They key to brewing successfully is to work with cards you love. My enduring fascination with Tarmogoyf and Blood Moon led me to develop a strategy that gets the most out of both cards. Last week, we saw the birth of TURBOGOYF and the deck's first draft. This article tracks the deck's development, which culminates in a build with Siege Rhino, and proposes a new take splashing Chalice of the Void.
TURBOGOYF 2.0: Goyfblade
I cut Simian Spirit Guide entirely and added three Sword of Light and Shadow. With all those artifacts to grow the Goyf, I ditched Pyrite Spellbomb. Two Chandra seemed like enough since I rarely wanted multiples, especially in openers.
The big innovation for this version was the sideboard black splash. I needed a way to deal with enemy Goyfs, as my absence of hard removal depended entirely on the fact that my Goyf would be bigger than anything I sat across from. Abrupt Decay best answers the beater, and black also allows Slaughter Games for combo decks like Grishoalbrand. I took the following list to a 60-man PPTQ last summer and lost in the Semifinals to Tribal Zoo.
Even with sideboard Decays, playing against Tarmogoyf meant an uphill battle. Opposing Lhurgoyfs proved impossible to remove game one outside of Goyf+Bolt or a lucky Dismember, so I had to rely on Moons to keep them off the table. Unfortunately, basic Forest isn’t that hard for Tarmogoyf decks to find. Without Decays in the main, Twin also becomes very hard to beat game one, since they don’t care so much about Blood Moon, have counterspells to slow us down, and are difficult to interact with using only Lightning Bolt.
Three Slaughter Games was too many. We can easily Loot into a copy, and it only wins games outright in already favorable matchups (Ad Nauseam, Amulet Bloom, Living End, etc.). In others, Games exiles Splinter Twin or Wurmcoil Engine at best.
In addition to recurring Goyf and Huntmaster, Sword of Light and Shadow protected all our threats (besides Birds) from Lightning Bolt by growing them out-of-range. But three was also too many, since "Protection from white and from black" saves creatures from spells that Moon already cuts off in game one. The card is mostly useful for attrition wars, and the only attrition deck we might face that doesn't lose to Blood Moon is 8Rack, already a favorable matchup thanks to Goyf and Huntmaster.
Chandra either secured a hard-lock with her +1 or drew cards. The extra cards were nice, but in those scenarios a threat would have won me the game, whereas Chandra would gradually draw me into victory, giving opponents a chance to find basics before I found an actual win condition.
Finally, while a 6/7 or 7/8 or 8/9 Goyf was good for some laughs, he still "died to removal." In the situations where he’d beat up on a locked-down opponent, it wouldn’t have mattered if he’d been a mere 4/5; the game was already over. Getting too cute to grow him past a certain degree just wasn’t worth it.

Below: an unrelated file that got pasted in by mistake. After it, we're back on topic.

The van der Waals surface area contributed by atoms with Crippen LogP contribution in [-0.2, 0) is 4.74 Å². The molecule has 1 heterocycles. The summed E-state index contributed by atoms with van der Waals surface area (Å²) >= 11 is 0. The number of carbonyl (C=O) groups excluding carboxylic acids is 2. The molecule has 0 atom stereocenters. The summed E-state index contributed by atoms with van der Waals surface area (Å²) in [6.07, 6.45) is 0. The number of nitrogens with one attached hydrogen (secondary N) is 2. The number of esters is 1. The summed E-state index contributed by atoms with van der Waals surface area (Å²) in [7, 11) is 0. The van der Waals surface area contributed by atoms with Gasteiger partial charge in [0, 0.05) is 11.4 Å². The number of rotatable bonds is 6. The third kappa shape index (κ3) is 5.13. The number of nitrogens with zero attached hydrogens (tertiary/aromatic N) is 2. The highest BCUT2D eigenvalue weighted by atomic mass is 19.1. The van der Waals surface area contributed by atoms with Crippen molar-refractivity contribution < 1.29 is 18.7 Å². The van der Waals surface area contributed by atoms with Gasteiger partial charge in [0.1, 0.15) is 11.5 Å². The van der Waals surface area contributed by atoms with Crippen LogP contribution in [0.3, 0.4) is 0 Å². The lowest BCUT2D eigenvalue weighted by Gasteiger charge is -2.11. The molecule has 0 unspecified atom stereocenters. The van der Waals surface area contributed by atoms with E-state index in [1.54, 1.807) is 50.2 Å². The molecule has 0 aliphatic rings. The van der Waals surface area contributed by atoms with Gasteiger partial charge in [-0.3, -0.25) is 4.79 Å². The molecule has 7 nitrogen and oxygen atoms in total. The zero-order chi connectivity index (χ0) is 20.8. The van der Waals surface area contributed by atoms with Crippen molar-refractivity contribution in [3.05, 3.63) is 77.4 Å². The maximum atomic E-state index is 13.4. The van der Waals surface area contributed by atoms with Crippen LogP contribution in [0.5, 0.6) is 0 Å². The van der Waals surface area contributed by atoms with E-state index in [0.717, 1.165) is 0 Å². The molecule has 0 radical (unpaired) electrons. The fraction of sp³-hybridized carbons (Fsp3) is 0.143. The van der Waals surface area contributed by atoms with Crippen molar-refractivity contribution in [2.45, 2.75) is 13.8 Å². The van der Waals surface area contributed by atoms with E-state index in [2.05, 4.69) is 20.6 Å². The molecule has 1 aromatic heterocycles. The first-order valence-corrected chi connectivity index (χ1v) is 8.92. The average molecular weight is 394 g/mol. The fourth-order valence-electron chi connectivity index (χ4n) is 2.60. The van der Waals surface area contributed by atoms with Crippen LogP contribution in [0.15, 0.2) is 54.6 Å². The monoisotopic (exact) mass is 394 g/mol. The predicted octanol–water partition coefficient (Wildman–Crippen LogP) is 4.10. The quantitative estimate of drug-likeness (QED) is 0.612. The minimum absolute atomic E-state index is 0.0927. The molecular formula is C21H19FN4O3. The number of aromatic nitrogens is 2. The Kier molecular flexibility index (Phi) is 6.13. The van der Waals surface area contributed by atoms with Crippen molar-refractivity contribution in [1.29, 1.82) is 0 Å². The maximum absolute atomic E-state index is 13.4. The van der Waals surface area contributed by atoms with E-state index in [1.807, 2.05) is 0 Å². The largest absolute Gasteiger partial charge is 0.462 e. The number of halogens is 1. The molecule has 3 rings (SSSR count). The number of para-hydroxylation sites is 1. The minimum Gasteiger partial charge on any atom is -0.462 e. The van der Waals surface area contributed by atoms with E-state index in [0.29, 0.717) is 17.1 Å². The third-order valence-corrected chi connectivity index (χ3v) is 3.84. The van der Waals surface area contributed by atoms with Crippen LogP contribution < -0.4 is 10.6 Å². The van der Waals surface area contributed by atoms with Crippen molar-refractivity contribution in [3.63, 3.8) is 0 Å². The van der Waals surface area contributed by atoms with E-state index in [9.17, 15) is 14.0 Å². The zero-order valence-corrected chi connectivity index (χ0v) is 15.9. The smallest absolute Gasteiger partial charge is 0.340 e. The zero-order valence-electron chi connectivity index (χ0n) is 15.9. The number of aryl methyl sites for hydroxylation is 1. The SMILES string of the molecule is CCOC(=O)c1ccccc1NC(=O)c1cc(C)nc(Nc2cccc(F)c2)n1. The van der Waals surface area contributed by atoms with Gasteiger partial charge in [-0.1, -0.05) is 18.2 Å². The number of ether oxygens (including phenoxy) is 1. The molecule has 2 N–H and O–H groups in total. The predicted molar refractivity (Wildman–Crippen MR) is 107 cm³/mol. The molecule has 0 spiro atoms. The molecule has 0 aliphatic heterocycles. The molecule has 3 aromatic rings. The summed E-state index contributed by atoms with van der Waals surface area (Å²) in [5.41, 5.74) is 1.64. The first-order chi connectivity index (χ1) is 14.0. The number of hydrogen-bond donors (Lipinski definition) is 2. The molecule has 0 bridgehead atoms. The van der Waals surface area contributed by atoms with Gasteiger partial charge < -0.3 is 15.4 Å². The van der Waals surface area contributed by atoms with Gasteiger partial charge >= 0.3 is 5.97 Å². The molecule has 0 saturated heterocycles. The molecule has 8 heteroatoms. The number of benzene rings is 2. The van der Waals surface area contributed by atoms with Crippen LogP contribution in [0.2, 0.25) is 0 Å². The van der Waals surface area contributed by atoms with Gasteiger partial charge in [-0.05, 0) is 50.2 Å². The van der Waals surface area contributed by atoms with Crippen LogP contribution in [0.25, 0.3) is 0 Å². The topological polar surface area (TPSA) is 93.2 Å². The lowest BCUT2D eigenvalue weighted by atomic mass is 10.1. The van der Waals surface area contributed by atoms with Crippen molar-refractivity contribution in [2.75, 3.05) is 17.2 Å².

TURBOGOYF 3.0: Jund Moon
Going forward, I decided to max Tarmogoyf out at 5/6. At this size, he survives Roast and Dismember, and beats everything not named Wurmcoil Engine (which he’d lose to even at 8/9) or Primeval Titan (which never resolves through Blood Moon) in combat.
The non-Twin, non-Goyf matchups that needed help were primarily of the aggressive variety (Zoo, Affinity, and Burn specifically). Mainboard Decay helped against all of these decks. A four Bolt/four Decay removal suite is extremely versatile and helps TURBOGOYF do a convincing BGx impression when a Moon eludes us. Black also gave us another early beater in Tasigur, the Golden Fang.
I introduced Courser of Kruphix for his synergy with mana birds and Looting, his ability to draw us cards, the lifegain clause, and dat ass. He effectively replaced Chandra as a card advantage engine which also dealt damage. He dealt twice as much as Chandra per turn and drew the cards regardless, all while walling attackers.
Increasing the number of basic Forests was important for this build, since the most common line with Utopia Sprawl on turn 1 was to name black, then to fetch a red source and cast Blood Moon. More Forests meant a better chance of drawing them, and Courser rots in hand if we can’t pay his double green cost. Double green also activates Tasigur’s ability, and double red wasn't needed anymore (except for Faithless Looting + flashback) without Chandra. Naturally, the Molten Rains in the Sideboard had to be replaced for their prohibitive cost, making way for the invariably hideous (and hilarious) Stone Rain.
Tasigur was fine when I had him, but underwhelming. He also synergized very poorly with Faithless Looting.
Additionally, I disliked the Coursers. Like Sword of Light and Shadow, they're decent in grindy settings, but Blood Moon already dominates those. There had to be superior options against aggro decks. Double green was also tougher to manage after a turn two Blood Moon than expected, meaning Courser would usually come down on turn four if at all. By then I needed a card in this slot that presented a lot of aggression, like an extra Tarmogoyf or Huntmaster. In searching for one, I even tried Goblin Rabblemaster, but his softness to Bolt was a major issue.